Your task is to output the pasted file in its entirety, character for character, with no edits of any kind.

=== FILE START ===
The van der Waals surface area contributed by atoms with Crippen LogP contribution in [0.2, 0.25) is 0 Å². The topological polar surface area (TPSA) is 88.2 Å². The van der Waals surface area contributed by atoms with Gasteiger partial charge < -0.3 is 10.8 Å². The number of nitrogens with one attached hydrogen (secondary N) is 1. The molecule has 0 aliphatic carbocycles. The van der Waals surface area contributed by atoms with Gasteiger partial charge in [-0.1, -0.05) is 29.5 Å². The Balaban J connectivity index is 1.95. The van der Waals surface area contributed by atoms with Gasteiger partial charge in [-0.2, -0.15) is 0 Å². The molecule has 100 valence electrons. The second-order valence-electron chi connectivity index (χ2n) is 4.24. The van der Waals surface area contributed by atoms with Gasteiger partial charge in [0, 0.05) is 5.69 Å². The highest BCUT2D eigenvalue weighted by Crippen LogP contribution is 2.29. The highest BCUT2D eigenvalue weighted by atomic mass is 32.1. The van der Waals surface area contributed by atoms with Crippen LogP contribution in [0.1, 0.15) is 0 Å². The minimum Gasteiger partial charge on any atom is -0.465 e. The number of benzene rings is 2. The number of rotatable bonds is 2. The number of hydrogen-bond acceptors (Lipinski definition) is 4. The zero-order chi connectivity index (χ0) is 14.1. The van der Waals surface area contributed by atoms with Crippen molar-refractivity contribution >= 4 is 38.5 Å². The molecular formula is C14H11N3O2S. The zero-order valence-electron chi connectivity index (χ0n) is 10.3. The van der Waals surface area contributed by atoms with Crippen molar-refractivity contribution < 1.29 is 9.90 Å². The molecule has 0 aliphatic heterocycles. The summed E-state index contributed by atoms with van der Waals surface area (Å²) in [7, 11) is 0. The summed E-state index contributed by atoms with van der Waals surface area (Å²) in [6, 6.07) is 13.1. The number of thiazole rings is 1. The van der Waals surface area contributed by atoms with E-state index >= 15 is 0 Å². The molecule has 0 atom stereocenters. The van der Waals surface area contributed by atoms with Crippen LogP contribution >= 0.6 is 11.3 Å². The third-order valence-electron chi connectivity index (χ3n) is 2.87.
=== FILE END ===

The van der Waals surface area contributed by atoms with Crippen LogP contribution in [0.2, 0.25) is 0 Å². The topological polar surface area (TPSA) is 88.2 Å². The van der Waals surface area contributed by atoms with Gasteiger partial charge < -0.3 is 10.8 Å². The number of nitrogens with one attached hydrogen (secondary N) is 1. The molecule has 0 aliphatic carbocycles. The van der Waals surface area contributed by atoms with Gasteiger partial charge in [-0.1, -0.05) is 29.5 Å². The Balaban J connectivity index is 1.95. The van der Waals surface area contributed by atoms with Gasteiger partial charge in [-0.2, -0.15) is 0 Å². The molecule has 100 valence electrons. The second-order valence-electron chi connectivity index (χ2n) is 4.24. The van der Waals surface area contributed by atoms with Gasteiger partial charge in [0, 0.05) is 5.69 Å². The highest BCUT2D eigenvalue weighted by Crippen LogP contribution is 2.29. The highest BCUT2D eigenvalue weighted by atomic mass is 32.1. The van der Waals surface area contributed by atoms with Crippen LogP contribution in [0.1, 0.15) is 0 Å². The minimum Gasteiger partial charge on any atom is -0.465 e. The number of benzene rings is 2. The number of rotatable bonds is 2. The number of hydrogen-bond acceptors (Lipinski definition) is 4. The zero-order chi connectivity index (χ0) is 14.1. The van der Waals surface area contributed by atoms with Crippen molar-refractivity contribution >= 4 is 38.5 Å². The molecular formula is C14H11N3O2S. The zero-order valence-electron chi connectivity index (χ0n) is 10.3. The van der Waals surface area contributed by atoms with Crippen molar-refractivity contribution < 1.29 is 9.90 Å². The molecule has 0 aliphatic heterocycles. The summed E-state index contributed by atoms with van der Waals surface area (Å²) in [7, 11) is 0. The summed E-state index contributed by atoms with van der Waals surface area (Å²) in [6, 6.07) is 13.1. The number of thiazole rings is 1. The van der Waals surface area contributed by atoms with E-state index >= 15 is 0 Å². The molecule has 0 atom stereocenters. The van der Waals surface area contributed by atoms with Crippen LogP contribution >= 0.6 is 11.3 Å². The third-order valence-electron chi connectivity index (χ3n) is 2.87.